Concerning Original Sin:
In Melanchthon's consideration of sin, from which he later turned away, is the definition that sin is fundamentally unbelief. And this unbelief not only is not the lack of faith of the individual, but it is the defining character of the common life of humanity. It is very dangerous to start to describe sin or the fruit of sin in terms of how it appears, in terms of its phenonema. Such attempts, however painstaking, run the risk of allowing us to define sin, and to continue the dominance of one group, class, nation, or race over the others. Sin may lurk behind all sorts of injustices but this article argues that sin is unbelief at its core. Just as God's righteousness is formed by Christ's cross, so is the unrighteousness rejected by that cross.
The sin-community into which we are born then is not a state where one attribute or part of the human being or humanity has failed or that there is a spiritual capacity that is weakened, light eyesight dimmed. Unbelief in the Confession's eyes is not a broken heart that needs to be fixed up or a longing that needs to be redirected. This is very strongly stressed in the Confession. The "Pelagians and others" are those late medieval Franciscans whose phrase "do what is in you" and "God does not require of any person more than that person can do" are singers who have not lost a voice in the choir of the world today. Sin is not a failing on our parts that we can remedy through our own attempts. As we will see in the article on Free Will in the Confession, there is no help for us in us.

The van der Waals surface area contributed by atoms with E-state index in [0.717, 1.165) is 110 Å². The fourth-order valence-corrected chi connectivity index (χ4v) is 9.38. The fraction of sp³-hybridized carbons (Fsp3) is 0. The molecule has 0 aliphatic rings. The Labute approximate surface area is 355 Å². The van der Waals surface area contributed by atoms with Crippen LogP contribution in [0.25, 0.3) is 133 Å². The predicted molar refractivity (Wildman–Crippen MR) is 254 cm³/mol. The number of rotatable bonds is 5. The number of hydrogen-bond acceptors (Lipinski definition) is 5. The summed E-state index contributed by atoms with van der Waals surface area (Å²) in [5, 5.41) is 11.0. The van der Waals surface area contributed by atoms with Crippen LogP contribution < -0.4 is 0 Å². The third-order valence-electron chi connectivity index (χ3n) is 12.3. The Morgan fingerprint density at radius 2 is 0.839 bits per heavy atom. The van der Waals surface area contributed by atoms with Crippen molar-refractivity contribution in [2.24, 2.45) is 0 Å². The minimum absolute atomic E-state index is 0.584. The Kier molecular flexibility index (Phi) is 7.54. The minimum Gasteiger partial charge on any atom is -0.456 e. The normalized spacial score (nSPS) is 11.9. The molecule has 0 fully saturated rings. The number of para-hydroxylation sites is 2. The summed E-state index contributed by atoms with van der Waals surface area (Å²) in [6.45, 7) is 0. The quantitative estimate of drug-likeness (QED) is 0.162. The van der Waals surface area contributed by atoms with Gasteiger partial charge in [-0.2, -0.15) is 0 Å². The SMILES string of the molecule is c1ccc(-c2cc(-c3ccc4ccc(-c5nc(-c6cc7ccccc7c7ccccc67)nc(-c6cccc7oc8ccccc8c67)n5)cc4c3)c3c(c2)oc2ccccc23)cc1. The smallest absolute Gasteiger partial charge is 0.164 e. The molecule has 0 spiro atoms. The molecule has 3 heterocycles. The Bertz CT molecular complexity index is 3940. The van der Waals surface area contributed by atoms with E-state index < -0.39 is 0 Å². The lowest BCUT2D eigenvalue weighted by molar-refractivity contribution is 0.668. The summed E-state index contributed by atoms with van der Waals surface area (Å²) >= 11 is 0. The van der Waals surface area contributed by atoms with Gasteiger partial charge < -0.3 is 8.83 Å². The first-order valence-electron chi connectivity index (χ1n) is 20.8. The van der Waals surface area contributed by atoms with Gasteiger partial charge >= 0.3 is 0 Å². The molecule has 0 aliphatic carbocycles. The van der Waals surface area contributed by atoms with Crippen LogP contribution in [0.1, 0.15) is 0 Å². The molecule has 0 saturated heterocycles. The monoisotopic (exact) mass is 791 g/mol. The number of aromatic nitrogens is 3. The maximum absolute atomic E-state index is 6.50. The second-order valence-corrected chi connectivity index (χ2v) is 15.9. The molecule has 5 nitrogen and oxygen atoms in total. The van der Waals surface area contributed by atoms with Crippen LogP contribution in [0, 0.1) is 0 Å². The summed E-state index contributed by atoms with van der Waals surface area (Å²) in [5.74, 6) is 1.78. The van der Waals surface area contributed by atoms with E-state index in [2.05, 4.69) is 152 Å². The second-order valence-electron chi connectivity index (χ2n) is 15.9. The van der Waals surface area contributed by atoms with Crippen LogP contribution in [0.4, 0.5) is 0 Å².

As the later articles on Justification and The Office of Ministry state, "to obtain such a faith [i.e., justifying faith] God has ordained the office of preaching." Preachers have an important job here, not because they are the one's who get to point the finger at other people's dirty laundry or rile up the troops, but because they are the ones who are charged with the task of announcing the forgiveness of sin.
I am aware that my assignment is only to comment on Article II, but it is hard to do so when the article on sin already points to the forgiveness of that sin.